(Here's another unpublished post, this one from late May. The reason it wasn't published and was forgotten will probably be obvious in the first sentence.)
So I'm watching Star Trek V . . . hey, yeah, I know, shut up, I'm drunk and I like the "What does God need with a starship?" line. Or maybe I'm a glutton for punishment. Whatever.
So anyway, I'm watching Star Trek V, and it dawned on me that the example does as much to prove torp shielding than anything else I've mentioned. From orbital height, the E-A shot a torp which, within seconds, impacted against the surface. A similar example appears in the Voyager ep with the small-size torp glows, "Alliances"[VOY2].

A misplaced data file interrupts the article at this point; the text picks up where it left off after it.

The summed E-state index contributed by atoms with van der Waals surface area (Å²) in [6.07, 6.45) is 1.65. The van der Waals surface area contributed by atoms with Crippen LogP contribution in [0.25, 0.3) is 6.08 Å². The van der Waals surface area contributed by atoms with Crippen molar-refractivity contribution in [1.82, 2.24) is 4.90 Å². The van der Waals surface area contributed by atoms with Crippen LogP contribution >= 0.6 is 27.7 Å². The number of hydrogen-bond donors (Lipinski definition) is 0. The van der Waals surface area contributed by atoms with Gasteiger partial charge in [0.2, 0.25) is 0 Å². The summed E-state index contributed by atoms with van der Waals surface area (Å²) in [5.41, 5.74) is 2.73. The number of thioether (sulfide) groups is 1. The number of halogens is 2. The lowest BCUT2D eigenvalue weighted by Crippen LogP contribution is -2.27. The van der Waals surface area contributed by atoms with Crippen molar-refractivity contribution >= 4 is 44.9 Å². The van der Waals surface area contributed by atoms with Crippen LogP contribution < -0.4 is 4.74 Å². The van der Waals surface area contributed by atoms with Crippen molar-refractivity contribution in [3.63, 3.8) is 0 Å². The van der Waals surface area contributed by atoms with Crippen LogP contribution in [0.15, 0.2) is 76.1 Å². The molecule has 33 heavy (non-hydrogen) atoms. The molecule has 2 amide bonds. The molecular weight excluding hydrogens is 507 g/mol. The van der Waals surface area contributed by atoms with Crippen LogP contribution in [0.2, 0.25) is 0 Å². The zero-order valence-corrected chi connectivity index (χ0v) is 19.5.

A ballistic de-orbit of a vehicle like the shuttle or like the old space capsules (or, actually, like the planned Orion space capsules) takes minutes, and even then they're heated to thousands of degrees. A de-orbit measured in seconds must therefore involve significantly higher temperature increases. Oh sure, most meteors don't reach a higher temperature than the thousands of degrees when they come barrelling in like a bat out of hell (or into it as the case may be), but sudden heating of a surface by thousands of degrees is surely not normal procedure. This is, after all, what many weapons are designed to do. So unless we want to believe that the very thin skin of a photon torpedo casing is capable of extraordinary levels of insulation, we must accept this as an independent proof that torpedoes have their own shields.